Why Is My Dog Losing the Hair on Her Tail?

Written by kris gaines
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Why Is My Dog Losing the Hair on Her Tail?
(dog image by Michal Tudek from Fotolia.com)

Hair loss in pets can be caused by many factors, and some of these are more serious than others. Determining in what area the hair is being lost does help to somewhat narrow down what those things may be. However, most common reasons for hair loss in dogs have little to do with placement and more to do with nutrition or other factors.

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Dermatitis

Dermatitis is a skin condition that occurs in dogs and can cause alopecia, or hair loss, as well as severe irritation. The most common forms of dermatitis are usually caused by an aversion or allergy to substances and stimuli such as chemicals, antibiotics or fleas. Another type of dermatitis is acral lick dermatitis, which is a psychological affliction in which a dog will obsessively lick himself, especially on the tail or stomach, resulting in hair loss.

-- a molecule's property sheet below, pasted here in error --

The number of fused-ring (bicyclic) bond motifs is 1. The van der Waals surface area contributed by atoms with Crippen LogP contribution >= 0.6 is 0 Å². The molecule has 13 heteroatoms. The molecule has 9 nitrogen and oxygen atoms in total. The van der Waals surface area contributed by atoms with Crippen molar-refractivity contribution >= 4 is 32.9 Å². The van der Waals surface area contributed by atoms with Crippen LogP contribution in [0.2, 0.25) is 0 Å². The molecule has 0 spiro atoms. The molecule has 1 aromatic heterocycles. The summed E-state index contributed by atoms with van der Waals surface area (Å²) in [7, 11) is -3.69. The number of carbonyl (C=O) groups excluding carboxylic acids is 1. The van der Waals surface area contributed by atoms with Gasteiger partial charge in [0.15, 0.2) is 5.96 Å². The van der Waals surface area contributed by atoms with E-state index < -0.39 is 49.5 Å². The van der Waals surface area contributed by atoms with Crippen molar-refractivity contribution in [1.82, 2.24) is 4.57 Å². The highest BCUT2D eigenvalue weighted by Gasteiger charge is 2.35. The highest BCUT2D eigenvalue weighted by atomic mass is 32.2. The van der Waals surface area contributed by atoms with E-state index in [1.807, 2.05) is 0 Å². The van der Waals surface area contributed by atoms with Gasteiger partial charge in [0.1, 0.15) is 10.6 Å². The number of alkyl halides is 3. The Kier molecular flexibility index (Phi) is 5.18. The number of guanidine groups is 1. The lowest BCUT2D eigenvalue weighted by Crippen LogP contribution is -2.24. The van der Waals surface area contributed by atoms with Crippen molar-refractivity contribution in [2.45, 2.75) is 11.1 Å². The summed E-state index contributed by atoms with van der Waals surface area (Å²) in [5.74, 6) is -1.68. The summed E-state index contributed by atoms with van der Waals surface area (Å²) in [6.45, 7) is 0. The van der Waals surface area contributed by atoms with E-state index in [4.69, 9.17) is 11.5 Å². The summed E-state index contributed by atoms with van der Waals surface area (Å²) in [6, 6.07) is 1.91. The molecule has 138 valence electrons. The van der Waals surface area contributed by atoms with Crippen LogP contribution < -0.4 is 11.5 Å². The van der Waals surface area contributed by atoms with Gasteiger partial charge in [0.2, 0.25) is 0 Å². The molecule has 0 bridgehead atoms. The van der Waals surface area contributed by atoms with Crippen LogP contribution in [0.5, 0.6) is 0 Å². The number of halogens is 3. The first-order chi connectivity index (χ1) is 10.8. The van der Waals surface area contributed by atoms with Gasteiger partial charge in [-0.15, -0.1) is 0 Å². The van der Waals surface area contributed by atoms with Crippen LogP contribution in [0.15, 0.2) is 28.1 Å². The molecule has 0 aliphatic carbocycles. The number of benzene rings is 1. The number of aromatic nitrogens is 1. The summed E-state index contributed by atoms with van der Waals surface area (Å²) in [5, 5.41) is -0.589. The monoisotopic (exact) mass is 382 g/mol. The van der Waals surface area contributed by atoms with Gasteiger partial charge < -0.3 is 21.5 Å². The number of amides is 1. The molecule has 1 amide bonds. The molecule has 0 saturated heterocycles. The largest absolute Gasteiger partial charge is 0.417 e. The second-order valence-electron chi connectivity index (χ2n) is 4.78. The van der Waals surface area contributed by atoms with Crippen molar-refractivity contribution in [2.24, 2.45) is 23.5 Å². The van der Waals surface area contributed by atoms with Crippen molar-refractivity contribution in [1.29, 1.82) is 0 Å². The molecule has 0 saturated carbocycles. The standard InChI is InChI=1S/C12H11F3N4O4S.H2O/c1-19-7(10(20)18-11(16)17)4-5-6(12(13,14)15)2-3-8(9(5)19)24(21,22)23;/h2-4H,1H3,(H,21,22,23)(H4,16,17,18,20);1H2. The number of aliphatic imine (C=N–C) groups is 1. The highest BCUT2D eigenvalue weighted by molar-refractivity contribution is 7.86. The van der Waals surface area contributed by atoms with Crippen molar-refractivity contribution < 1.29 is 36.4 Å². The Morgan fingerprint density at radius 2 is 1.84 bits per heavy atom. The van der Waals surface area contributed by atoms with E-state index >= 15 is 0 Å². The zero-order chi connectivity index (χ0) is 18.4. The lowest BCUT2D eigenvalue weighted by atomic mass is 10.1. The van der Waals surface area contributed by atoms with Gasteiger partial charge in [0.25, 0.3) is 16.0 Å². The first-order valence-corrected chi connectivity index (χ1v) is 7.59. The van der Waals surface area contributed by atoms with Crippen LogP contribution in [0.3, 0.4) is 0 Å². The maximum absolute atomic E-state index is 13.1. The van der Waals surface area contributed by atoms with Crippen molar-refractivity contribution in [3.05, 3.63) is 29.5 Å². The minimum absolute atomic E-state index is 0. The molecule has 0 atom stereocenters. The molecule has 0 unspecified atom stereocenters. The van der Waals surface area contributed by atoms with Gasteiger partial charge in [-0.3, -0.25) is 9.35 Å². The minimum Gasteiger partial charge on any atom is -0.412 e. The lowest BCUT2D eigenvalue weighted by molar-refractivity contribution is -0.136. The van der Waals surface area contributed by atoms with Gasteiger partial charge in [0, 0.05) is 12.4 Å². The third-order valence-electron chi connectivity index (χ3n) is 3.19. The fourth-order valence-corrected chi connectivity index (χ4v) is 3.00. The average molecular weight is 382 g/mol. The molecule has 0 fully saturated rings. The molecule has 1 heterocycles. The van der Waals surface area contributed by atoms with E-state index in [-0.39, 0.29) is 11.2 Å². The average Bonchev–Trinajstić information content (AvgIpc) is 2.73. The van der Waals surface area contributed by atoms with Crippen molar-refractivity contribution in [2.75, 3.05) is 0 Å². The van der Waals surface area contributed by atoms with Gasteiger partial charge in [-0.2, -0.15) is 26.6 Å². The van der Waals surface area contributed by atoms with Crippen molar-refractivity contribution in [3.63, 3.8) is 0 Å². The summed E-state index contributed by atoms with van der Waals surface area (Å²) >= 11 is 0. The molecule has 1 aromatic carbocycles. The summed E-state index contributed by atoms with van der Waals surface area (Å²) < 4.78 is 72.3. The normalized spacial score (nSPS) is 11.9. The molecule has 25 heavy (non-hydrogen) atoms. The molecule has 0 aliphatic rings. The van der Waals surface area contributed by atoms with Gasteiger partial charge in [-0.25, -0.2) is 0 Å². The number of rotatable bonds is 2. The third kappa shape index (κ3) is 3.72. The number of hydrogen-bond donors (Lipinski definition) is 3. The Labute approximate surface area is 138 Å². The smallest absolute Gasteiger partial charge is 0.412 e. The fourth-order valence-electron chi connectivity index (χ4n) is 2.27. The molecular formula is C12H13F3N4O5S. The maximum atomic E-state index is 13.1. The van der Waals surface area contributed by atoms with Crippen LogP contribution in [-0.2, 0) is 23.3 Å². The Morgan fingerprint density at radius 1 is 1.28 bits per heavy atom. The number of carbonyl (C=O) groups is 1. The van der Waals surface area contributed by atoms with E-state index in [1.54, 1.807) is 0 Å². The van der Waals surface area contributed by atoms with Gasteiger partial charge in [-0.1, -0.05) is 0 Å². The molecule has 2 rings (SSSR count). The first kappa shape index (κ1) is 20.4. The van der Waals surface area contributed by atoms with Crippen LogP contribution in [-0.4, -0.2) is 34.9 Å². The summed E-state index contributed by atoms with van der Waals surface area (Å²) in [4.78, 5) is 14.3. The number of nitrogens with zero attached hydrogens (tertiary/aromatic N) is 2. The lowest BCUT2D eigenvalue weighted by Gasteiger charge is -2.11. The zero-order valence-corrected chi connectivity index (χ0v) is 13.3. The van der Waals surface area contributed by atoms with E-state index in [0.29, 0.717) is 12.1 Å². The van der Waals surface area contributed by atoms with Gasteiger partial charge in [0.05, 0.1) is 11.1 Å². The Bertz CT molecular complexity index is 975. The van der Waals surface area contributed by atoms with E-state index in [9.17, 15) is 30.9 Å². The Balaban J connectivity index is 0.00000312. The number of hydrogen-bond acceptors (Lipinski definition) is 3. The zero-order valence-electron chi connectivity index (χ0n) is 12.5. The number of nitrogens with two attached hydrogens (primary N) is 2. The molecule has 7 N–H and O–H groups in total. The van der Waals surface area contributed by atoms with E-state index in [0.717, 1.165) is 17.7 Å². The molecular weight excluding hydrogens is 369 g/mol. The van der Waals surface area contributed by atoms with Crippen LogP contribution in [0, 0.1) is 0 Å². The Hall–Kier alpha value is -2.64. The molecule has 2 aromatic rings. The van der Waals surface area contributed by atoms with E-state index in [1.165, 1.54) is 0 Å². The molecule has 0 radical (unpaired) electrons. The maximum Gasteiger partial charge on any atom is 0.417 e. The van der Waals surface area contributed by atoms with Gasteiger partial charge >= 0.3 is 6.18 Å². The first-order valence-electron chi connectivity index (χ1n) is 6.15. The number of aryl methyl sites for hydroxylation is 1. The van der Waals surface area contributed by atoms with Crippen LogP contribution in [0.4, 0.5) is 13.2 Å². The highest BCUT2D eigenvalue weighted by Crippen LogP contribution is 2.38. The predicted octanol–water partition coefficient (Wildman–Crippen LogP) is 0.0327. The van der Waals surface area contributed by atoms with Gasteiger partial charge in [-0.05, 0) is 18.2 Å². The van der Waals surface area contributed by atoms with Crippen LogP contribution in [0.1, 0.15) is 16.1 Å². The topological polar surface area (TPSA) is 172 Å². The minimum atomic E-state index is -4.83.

Mange

There are three types of mange: demodectic, sarcoptic, and cheyletiella. All of these are caused by a parasite on the skin, and often result in hair loss. Mange, left unchecked, could become fatal. Other signs besides hair loss to look for when trying to identify mange are scaliness, redness, itching, ulcers and blisters. Treatment requires skin samples, and the process will differ depending on the type of mange.

Hypothyroidism

Hypothyroidism is a very common ailment among dogs. It is the most common hormonal disease effecting our four-legged friends. Hypothyroidism occurs when your pooch's thyroid ceases to function properly. Depending upon the severity of the hormonal imbalance your dog is facing, your veterinarian will most likely prescribe a daily hormone correction medication.

Ringworm

Ringworm is a nasty fungal skin infection, and it's fairly common. There are several different types of fungus that can eventually result in ringworm. To identify ringworm, look for these other symptoms besides hair loss: scaliness, pustules, crusty flaky areas, itchiness and vesicles.

Cushing's Disease

When a dog's adrenal gland no longer functions properly, he is often diagnosed with Cushing's disease. Cushing's disease is a serious chronic illness, and it results in a hormonal imbalance. Besides hair loss, look for other symptoms such as hyperpigmentation, blackheads, increased thirst and urination, and abdominal swelling. A reversible form of Cushing's disease sometimes arises in some dogs who have been on corticosteroids for a lengthy time.

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